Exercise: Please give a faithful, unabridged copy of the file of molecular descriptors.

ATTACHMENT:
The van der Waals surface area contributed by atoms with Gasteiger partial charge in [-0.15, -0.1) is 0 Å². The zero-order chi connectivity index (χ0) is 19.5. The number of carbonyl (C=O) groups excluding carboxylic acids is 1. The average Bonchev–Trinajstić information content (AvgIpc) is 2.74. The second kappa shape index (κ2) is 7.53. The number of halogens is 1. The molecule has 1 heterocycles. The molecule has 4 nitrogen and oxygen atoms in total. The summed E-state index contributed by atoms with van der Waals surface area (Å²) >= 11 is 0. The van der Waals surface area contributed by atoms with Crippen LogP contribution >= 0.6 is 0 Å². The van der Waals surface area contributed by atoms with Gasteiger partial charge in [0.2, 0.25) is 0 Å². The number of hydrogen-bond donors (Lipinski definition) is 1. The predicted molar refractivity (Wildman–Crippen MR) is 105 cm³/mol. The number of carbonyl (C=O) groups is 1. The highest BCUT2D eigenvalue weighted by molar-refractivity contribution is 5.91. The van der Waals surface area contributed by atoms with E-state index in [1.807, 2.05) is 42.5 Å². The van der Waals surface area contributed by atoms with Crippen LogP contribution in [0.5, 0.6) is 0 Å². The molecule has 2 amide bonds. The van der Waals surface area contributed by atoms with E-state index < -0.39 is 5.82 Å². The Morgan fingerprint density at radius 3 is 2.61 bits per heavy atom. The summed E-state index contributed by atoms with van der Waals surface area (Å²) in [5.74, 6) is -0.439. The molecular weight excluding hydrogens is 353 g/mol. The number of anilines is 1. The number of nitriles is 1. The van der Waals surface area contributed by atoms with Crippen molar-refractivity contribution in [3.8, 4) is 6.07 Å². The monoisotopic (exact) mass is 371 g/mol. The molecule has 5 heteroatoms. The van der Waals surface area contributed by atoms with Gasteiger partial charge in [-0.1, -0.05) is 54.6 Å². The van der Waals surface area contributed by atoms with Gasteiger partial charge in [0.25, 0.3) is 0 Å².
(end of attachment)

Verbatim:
The van der Waals surface area contributed by atoms with Gasteiger partial charge in [-0.15, -0.1) is 0 Å². The zero-order chi connectivity index (χ0) is 19.5. The number of carbonyl (C=O) groups excluding carboxylic acids is 1. The average Bonchev–Trinajstić information content (AvgIpc) is 2.74. The second kappa shape index (κ2) is 7.53. The number of halogens is 1. The molecule has 1 heterocycles. The molecule has 4 nitrogen and oxygen atoms in total. The summed E-state index contributed by atoms with van der Waals surface area (Å²) >= 11 is 0. The van der Waals surface area contributed by atoms with Crippen LogP contribution >= 0.6 is 0 Å². The van der Waals surface area contributed by atoms with Gasteiger partial charge in [0.2, 0.25) is 0 Å². The number of hydrogen-bond donors (Lipinski definition) is 1. The predicted molar refractivity (Wildman–Crippen MR) is 105 cm³/mol. The number of carbonyl (C=O) groups is 1. The highest BCUT2D eigenvalue weighted by molar-refractivity contribution is 5.91. The van der Waals surface area contributed by atoms with E-state index in [1.807, 2.05) is 42.5 Å². The van der Waals surface area contributed by atoms with Crippen LogP contribution in [0.5, 0.6) is 0 Å². The molecule has 2 amide bonds. The van der Waals surface area contributed by atoms with E-state index < -0.39 is 5.82 Å². The Morgan fingerprint density at radius 3 is 2.61 bits per heavy atom. The summed E-state index contributed by atoms with van der Waals surface area (Å²) in [5.74, 6) is -0.439. The molecular weight excluding hydrogens is 353 g/mol. The number of anilines is 1. The number of nitriles is 1. The van der Waals surface area contributed by atoms with Crippen molar-refractivity contribution in [3.8, 4) is 6.07 Å². The monoisotopic (exact) mass is 371 g/mol. The molecule has 5 heteroatoms. The van der Waals surface area contributed by atoms with Gasteiger partial charge in [-0.1, -0.05) is 54.6 Å². The van der Waals surface area contributed by atoms with Gasteiger partial charge in [0.25, 0.3) is 0 Å².